Neurological vision impairment is loss of vision resulting from an acquired brain injury or impairment in the coordination of the eyes, and difficulties with visual perception (also known as ABI VI). Damage to the areas of the brain that are responsible for sight is involved.
 The many causes of ABI VI include stroke, brain tumour, head injury and infections such as meningitis. ABI VI used to be called cortical visual impairment and cortical blindness.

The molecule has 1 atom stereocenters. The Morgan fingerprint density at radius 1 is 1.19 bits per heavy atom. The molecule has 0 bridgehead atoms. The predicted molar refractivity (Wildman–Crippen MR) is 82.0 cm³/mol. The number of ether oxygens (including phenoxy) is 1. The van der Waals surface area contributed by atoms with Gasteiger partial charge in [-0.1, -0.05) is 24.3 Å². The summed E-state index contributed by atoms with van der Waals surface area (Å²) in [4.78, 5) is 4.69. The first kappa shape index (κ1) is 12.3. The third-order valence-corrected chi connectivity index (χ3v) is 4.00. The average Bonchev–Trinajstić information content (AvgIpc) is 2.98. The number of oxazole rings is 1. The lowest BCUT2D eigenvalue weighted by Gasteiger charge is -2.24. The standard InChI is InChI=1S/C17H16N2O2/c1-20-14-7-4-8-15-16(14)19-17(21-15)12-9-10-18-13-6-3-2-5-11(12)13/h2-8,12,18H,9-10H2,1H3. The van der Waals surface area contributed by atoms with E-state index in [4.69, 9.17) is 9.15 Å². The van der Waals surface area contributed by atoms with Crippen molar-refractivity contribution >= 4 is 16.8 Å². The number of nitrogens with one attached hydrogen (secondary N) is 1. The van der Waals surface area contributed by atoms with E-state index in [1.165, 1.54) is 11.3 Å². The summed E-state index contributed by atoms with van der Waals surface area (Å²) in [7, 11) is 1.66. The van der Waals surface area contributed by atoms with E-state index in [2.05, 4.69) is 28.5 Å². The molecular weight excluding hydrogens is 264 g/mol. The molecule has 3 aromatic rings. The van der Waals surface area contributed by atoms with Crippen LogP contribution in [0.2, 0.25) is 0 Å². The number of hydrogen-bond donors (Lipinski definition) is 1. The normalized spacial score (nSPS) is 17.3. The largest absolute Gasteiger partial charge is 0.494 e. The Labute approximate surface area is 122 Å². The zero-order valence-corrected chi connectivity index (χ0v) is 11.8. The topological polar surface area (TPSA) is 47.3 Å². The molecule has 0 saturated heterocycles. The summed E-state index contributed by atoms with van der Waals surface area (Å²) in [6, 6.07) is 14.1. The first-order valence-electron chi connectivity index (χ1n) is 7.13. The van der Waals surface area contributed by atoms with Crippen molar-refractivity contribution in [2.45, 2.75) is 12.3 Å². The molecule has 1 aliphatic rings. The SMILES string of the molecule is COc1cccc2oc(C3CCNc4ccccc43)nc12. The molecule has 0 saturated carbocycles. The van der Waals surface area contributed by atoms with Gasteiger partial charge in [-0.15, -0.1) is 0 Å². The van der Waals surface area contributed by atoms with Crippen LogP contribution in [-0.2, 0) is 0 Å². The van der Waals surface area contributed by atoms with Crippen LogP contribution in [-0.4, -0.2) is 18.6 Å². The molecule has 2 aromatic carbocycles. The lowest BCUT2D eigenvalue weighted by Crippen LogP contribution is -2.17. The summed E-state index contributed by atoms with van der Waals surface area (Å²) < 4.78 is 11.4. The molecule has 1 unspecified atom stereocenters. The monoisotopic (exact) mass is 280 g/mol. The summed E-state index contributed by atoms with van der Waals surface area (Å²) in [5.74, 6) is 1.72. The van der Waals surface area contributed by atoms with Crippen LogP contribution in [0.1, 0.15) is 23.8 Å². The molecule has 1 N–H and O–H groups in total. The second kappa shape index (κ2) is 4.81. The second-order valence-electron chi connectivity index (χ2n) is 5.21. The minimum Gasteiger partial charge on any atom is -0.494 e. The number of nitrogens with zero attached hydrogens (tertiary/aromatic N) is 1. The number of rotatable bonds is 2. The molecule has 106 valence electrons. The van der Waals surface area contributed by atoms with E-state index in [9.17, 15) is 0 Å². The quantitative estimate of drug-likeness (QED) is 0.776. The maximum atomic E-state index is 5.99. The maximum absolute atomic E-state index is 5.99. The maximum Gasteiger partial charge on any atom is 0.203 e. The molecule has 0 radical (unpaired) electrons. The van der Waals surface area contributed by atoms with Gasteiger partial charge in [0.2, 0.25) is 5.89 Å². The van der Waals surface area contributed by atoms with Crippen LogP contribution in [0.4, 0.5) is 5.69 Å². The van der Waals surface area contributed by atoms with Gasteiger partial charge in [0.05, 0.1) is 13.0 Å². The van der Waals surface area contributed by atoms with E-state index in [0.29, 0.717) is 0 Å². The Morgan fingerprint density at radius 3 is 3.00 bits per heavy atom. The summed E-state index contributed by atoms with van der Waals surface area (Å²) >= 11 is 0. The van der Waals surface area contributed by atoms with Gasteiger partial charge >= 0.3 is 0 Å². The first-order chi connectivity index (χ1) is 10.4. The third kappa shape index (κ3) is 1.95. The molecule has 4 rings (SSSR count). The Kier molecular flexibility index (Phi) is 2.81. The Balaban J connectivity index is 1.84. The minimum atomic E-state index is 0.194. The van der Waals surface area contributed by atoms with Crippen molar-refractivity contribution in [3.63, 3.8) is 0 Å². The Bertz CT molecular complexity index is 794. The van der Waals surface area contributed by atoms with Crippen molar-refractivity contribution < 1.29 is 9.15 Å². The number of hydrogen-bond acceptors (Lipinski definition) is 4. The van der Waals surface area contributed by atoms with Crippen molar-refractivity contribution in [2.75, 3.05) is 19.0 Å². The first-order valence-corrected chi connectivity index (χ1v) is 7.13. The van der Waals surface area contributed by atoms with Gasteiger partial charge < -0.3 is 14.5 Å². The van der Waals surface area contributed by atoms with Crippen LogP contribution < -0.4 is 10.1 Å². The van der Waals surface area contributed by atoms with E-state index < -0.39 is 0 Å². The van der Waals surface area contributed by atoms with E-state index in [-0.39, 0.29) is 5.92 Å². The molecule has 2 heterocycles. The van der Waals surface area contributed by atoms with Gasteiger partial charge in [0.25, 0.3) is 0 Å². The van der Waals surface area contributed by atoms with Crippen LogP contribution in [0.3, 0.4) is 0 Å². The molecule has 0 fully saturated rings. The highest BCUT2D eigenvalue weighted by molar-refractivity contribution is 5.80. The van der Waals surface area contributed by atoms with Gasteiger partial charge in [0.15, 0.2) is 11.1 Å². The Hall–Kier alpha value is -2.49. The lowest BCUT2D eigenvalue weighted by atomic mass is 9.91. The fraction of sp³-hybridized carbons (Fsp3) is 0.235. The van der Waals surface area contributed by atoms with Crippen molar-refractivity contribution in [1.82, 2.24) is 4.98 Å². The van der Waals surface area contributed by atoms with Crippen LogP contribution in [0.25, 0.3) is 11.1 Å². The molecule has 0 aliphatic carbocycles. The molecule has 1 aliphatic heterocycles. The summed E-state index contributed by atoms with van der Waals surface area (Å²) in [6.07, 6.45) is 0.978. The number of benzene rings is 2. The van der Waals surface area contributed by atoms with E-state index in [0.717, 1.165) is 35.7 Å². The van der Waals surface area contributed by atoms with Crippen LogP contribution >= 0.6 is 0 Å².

Our eyes deliver information on the world around us to various parts of the brain via nerves that detect light. The occipital cortex, situated at the rear of the brain, processes the information and allows us to see distance, shape, movement and colour. The type and severity of vision loss depend on which area of the brain was affected and to what degree. In some cases, the impairment may improve with time – for example, children with ABI VI tend to experience improvement as they grow older.

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